Wikipedia:Reliable sources

Page semi-protected
Source: Wikipedia, the free encyclopedia.

Wikipedia articles should be based on reliable, published sources, making sure that all majority and significant minority views that have appeared in those sources are covered (see Wikipedia:Neutral point of view). If no reliable sources can be found on a topic, Wikipedia should not have an article on it.

This guideline discusses the reliability of various types of sources. The policy on sourcing is Wikipedia:Verifiability, which requires inline citations for any material challenged or likely to be challenged, and for all quotations. The verifiability policy is strictly applied to all material in the mainspace—articles, lists, and sections of articles—without exception, and in particular to biographies of living persons, which states:

Contentious material about living persons (or, in some cases, recently deceased) that is unsourced or poorly sourced—whether the material is negative, positive, neutral, or just questionable—must be removed immediately and without waiting for discussion.

In the event of a contradiction between this guideline and our policies regarding sourcing and attribution, the policies take priority and editors should seek to resolve the discrepancy. Other policies relevant to sourcing are Wikipedia:No original research and Wikipedia:Biographies of living persons. For questions about the reliability of particular sources, see Wikipedia:Reliable sources/Noticeboard.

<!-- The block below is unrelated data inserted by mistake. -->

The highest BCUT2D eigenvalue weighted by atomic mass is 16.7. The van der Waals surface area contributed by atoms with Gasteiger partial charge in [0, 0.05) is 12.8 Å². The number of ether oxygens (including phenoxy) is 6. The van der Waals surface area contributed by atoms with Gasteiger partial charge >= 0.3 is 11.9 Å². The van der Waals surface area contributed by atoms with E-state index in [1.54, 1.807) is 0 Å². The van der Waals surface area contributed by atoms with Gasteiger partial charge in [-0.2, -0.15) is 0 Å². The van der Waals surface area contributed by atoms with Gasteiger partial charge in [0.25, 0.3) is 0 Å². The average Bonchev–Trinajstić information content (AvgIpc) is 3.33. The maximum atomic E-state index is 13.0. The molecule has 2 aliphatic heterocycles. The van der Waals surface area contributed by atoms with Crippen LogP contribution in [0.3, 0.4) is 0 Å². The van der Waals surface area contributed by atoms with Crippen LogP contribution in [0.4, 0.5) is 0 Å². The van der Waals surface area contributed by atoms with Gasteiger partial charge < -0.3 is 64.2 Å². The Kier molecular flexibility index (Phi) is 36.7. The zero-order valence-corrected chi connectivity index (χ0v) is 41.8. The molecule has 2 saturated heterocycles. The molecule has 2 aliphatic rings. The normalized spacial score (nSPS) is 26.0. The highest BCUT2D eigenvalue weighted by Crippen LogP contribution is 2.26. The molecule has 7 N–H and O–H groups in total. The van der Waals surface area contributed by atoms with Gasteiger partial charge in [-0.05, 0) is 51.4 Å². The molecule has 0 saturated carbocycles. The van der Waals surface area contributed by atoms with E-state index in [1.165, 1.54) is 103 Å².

Source reliability falls on a spectrum: No source is 'always reliable' or 'always unreliable' for everything. However, some sources provide stronger or weaker support for a given statement. Editors must use their judgment to draw the line between usable and inappropriate sources for each statement.

Articles should be based on reliable, independent, published sources with a reputation for fact-checking and accuracy. This means that we publish only the analysis, views, and opinions of reliable authors, and not those of Wikipedians who have read and interpreted primary source material for themselves. The following examples cover only some of the possible types of reliable sources and source reliability issues, and are not intended to be exhaustive. Proper sourcing always depends on context; common sense and editorial judgment are an indispensable part of the process.

Definition of a source

A source is where the material comes from. For example, a source could be a book or a webpage. A source can be reliable or unreliable for the material it is meant to support. Some sources, such as unpublished texts and an editor's own personal experience, are prohibited.

When editors talk about sources that are being cited on Wikipedia, they might be referring to any one of these three concepts:

Any of the three can affect reliability. Reliable sources may be published materials with a reliable publication process, authors who are regarded as authoritative in relation to the subject, or both. These qualifications should be demonstrable to other people.

Definition of published

Published means, for Wikipedia's purposes, any source that was made available to the public in some form. The term is most commonly associated with text materials, either in traditional printed format or online; however, audio, video, and multimedia materials that have been recorded then broadcast, distributed, or archived by a reputable party may also meet the necessary criteria to be considered reliable sources. Like text, media must be produced by a reliable source and be properly cited. Additionally, an archived copy of the media must exist. It is convenient, but by no means necessary, for the archived copy to be accessible via the Internet.

Context matters